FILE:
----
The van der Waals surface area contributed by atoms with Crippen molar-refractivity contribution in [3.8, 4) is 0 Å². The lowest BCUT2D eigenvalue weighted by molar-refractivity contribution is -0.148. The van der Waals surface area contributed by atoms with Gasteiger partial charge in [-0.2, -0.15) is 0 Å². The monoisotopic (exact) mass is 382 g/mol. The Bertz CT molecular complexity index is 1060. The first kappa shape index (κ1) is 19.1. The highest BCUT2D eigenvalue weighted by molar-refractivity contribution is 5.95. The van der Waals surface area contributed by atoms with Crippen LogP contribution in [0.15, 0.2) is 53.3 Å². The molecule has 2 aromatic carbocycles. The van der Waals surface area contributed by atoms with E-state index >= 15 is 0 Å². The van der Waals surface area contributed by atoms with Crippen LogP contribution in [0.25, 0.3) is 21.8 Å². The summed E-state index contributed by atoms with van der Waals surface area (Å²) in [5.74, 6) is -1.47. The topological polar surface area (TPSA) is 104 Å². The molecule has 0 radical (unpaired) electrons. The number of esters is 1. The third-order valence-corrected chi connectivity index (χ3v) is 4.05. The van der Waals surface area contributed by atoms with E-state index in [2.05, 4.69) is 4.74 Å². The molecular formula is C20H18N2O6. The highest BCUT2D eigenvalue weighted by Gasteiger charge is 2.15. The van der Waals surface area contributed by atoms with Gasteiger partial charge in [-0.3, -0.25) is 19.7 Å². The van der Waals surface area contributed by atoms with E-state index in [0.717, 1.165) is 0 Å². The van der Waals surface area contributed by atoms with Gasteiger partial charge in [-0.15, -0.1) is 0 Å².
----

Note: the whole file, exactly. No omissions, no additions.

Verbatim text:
The van der Waals surface area contributed by atoms with Crippen molar-refractivity contribution in [3.8, 4) is 0 Å². The lowest BCUT2D eigenvalue weighted by molar-refractivity contribution is -0.148. The van der Waals surface area contributed by atoms with Gasteiger partial charge in [-0.2, -0.15) is 0 Å². The monoisotopic (exact) mass is 382 g/mol. The Bertz CT molecular complexity index is 1060. The first kappa shape index (κ1) is 19.1. The highest BCUT2D eigenvalue weighted by molar-refractivity contribution is 5.95. The van der Waals surface area contributed by atoms with Crippen LogP contribution in [0.15, 0.2) is 53.3 Å². The molecule has 2 aromatic carbocycles. The van der Waals surface area contributed by atoms with E-state index >= 15 is 0 Å². The van der Waals surface area contributed by atoms with Crippen LogP contribution in [0.25, 0.3) is 21.8 Å². The summed E-state index contributed by atoms with van der Waals surface area (Å²) in [5.74, 6) is -1.47. The topological polar surface area (TPSA) is 104 Å². The molecule has 0 radical (unpaired) electrons. The number of esters is 1. The third-order valence-corrected chi connectivity index (χ3v) is 4.05. The van der Waals surface area contributed by atoms with E-state index in [2.05, 4.69) is 4.74 Å². The molecular formula is C20H18N2O6. The highest BCUT2D eigenvalue weighted by Gasteiger charge is 2.15. The van der Waals surface area contributed by atoms with Gasteiger partial charge in [-0.3, -0.25) is 19.7 Å². The van der Waals surface area contributed by atoms with E-state index in [0.717, 1.165) is 0 Å². The van der Waals surface area contributed by atoms with Gasteiger partial charge in [-0.15, -0.1) is 0 Å².